On Saturday morning, Hamas sent a barrage of rockets into Israel. But Israel military’s vaunted air defence system intercepted several of them, though some did find their mark.

New Delhi: On Saturday morning, Palestinian terror group Hamas sent a barrage of rockets into Israel and infiltrated the country by air, land, and sea, prompting Prime Minister Benjamin Netanyahu to declare that the country was “at war”.

In a rare public statement, Mohammed Deif, head of the Palestinian group’s military wing al-Qassam Brigades announced the group had fired over 5,000 rockets in the “first strike of 20 minutes” under ‘Operation Al-Aqsa Flood’. In addition, the militant group also launched ground attacks, infiltrating military bases and overrunning parts of two southern Israel towns, reportedly taking hostages in the process.

Significantly, several of the rockets that were sent towards Israel were intercepted by the Iron Dome — an air defence system meant especially for this purpose — although some did find their mark.

In a statement, Israel’s army said it was fighting the militants who entered the country by land, sea and air using paragliders. “It was a combined ground raid which happened through paragliders, through the sea and through the ground,” Israeli army spokesman Richard Hecht told reporters.

What Is Iron Dome?

Iron Dome is Israel’s short-range air defence system known for taking down largely unguided rockets fired from Palestinian territory. Operational since 2011, the system has by and large maintained a success rate of above 90 percent and had even touched 97 percent.

But in May this year, the Iron Dome reportedly clocked 44 percent success — considered its worst performance yet. The Israeli Air Force later ascribe it to a glitch that was resolved, bringing its success rate back to over 90 percent.

Developed by Israeli firms Rafael Advanced Defence Systems and Israel Aerospace Industries, the Iron Dome was meant to counter rockets from the Iran-backed Lebanese Shia militant group Hezbollah and from the Gaza Strip, where Hamas took control in 2007.

Iron Dome is part of Israel’s larger air defence shield — in addition to this, the country also has David’s Sling and Arrow, a system designed to counter medium- and long-range threats, that also includes planes and drones.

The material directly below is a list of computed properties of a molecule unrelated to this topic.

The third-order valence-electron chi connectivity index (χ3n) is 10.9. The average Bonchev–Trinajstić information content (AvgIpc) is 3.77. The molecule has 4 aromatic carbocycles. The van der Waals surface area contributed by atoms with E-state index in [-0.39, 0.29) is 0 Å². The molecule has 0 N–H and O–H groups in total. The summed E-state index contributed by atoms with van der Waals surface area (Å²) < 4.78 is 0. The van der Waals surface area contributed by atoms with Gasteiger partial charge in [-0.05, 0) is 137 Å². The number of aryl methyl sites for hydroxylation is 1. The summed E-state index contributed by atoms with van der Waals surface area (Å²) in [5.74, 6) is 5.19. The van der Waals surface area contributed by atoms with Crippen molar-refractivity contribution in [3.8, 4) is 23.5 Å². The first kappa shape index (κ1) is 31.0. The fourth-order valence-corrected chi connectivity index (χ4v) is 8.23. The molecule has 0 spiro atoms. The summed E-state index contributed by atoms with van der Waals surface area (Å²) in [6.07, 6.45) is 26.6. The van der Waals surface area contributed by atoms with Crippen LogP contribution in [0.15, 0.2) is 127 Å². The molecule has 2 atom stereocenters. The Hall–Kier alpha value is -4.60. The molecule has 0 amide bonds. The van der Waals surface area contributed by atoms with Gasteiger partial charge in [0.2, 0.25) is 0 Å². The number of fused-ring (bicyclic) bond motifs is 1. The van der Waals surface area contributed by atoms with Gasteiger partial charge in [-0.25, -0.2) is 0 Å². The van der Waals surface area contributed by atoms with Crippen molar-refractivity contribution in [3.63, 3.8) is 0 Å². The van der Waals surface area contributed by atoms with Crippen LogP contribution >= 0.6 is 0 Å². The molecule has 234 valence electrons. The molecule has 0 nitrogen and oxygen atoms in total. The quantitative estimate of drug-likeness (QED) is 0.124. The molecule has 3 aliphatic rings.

The Iron Dome does not take down every single rocket fired at Israel. Instead, it relies on a system of radar and Artificial Intelligence to determine whether an incoming rocket is a threat and fires an interceptor only if the incoming rocket risks hitting a populated area or infrastructure. If there’s no such danger, the system ignores it and allows the rocket to land.

However, there are certain pitfalls to it — the primary being cost. Israeli media has reported that though the rockets are often crude and lack any kind of guidance systems, their sheer numbers and low cost are an advantage against Iron Dome.

While a rocket may cost as little as a few hundred dollars, each interceptor fired costs about $80,000. According to an estimate, Hamas has 30,000 rockets while Hezbollah has 1,30,000. There is a worry that in case of all-out war, both Hamas and Hezbollah can fire 4,000 rockets a day while Israel’s interceptor will eventually run out.

Is It Useful For India?

Asked if Iron Dome will be beneficial to India to protect important cities like the national capital, Air marshal Anil Chopra (Retd) who heads the Centre for Air Power Studies said he had been a proponent of the system since 2013. Set up in 2001, CAPS is an think tank promoted by the Indian Air Force.

“But now we have the S-400 missile system. And we are also looking at the American NASAM system for protection of the national capital. So, it does not make sense now,” he said.

A serving IAF officer explained that while Iron Dome is an excellent air defence system, it was created keeping in mind the threat faced by Israel. “India faces different threats. Israel has other air defence systems in place to cater to threats like what India faces. Also, we have a multi-layered air defence system and are developing our very own ballistic defence shield,” said the officer who did not want to be named.